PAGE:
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by Sheryl Butterfield
Examiner.com – 27 June 2009

YA Central is Penguin publishers’ new online endeavor to attract teen readers. The network offers book information and entertainment specifically for teens. The site is being marketed to schools, libraries and parenting Web sites and blogs. Penguin, like other publishers in the industry, is experimenting with the latest online trends to reach a young adult market. New formats are especially important when seeking to connect books and new technologies.

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by Sandra Smith. 
Australasian Public Libraries and Information Services  – Dec 2008
 
Reading to babies, infants and toddlers is one of the most important things families can do with their children to develop their literacy. As a result of this and other evidence, Communities for Children Cranbourne has developed a partnership with the Casey Cardinia Library Corporation in an outreach program that rakes the library’s resources to places where the local community goes, via existing agencies and child friendly facilities.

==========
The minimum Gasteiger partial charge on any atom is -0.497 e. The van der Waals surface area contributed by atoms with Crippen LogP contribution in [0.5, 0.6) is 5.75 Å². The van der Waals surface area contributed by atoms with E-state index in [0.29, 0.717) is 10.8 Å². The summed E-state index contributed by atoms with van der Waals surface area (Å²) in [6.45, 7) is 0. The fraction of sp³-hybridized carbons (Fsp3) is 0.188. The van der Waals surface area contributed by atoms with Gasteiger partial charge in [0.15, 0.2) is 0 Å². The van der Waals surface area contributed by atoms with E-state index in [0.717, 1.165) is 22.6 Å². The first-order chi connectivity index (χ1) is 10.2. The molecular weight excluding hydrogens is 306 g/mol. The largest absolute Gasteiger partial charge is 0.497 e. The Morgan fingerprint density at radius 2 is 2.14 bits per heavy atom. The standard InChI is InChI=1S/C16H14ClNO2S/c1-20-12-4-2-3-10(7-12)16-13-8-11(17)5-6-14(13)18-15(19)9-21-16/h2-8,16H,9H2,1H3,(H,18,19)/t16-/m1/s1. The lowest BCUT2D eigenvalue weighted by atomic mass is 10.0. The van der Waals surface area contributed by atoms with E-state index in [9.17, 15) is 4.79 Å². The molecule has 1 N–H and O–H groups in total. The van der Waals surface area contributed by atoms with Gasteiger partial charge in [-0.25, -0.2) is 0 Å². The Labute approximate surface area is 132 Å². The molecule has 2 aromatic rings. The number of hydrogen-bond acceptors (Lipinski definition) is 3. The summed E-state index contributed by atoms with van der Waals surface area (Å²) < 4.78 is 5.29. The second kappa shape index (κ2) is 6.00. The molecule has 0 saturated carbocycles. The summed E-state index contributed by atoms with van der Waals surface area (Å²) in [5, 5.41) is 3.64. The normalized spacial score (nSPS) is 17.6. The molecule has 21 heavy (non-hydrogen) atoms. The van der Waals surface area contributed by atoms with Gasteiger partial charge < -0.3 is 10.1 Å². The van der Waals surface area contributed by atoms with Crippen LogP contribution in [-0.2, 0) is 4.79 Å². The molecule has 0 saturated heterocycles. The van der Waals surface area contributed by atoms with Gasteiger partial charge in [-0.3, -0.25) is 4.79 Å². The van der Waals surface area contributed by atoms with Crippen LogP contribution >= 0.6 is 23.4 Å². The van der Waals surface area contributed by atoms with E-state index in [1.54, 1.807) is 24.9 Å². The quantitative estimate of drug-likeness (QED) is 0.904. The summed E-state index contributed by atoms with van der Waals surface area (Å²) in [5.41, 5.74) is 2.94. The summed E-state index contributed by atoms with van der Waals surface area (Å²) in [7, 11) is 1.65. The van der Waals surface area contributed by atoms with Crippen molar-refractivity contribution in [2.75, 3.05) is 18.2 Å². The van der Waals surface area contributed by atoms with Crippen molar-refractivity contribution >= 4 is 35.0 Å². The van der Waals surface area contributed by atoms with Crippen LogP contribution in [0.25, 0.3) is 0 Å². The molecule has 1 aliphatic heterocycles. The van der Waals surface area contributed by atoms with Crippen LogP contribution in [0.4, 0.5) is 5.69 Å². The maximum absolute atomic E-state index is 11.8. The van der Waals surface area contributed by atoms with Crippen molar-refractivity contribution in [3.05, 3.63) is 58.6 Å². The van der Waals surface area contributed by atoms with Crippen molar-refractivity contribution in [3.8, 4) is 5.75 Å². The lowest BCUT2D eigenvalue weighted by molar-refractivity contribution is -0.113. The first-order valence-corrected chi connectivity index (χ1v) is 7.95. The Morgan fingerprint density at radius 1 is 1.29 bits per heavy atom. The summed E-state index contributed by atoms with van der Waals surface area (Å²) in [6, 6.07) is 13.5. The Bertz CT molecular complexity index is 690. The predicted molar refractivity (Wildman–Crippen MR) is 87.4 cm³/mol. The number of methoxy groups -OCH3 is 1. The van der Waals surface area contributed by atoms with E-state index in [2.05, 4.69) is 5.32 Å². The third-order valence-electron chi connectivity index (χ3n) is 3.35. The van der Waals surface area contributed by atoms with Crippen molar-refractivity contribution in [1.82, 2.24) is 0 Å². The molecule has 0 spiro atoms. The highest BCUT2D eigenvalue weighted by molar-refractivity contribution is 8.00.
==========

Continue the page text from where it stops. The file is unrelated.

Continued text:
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by Rob Reid
American Libraries – May 2009

I find myself in front of dozens of family groups each year, entertaining them with stories and songs at libraries, schools, festivals, and literacy programs. I thoroughly enjoy audiences where young children are joined by older siblings, parents, grandparents, cousins, and friends.

This togetherness is in sharp contrast to my first introduction to public library story programs, in the early 1980s. I volunteered at my local library and was told, “Whatever you do, don’t let the parents in!”…

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by Vivien Chung
inCite – 1 April 2009

The article focuses on the Willoughby City Library, dominated by Chinese community group. It states that the library has been organising different activities for the Chinese customers with its extensive Chinese language collection that can widen its services to the Chinese community in the area. A book club for Chinese readers have been created to provide opportunity for people who enjoy reading books. It also cites the preparation and experiences of the organisers for the making of the club.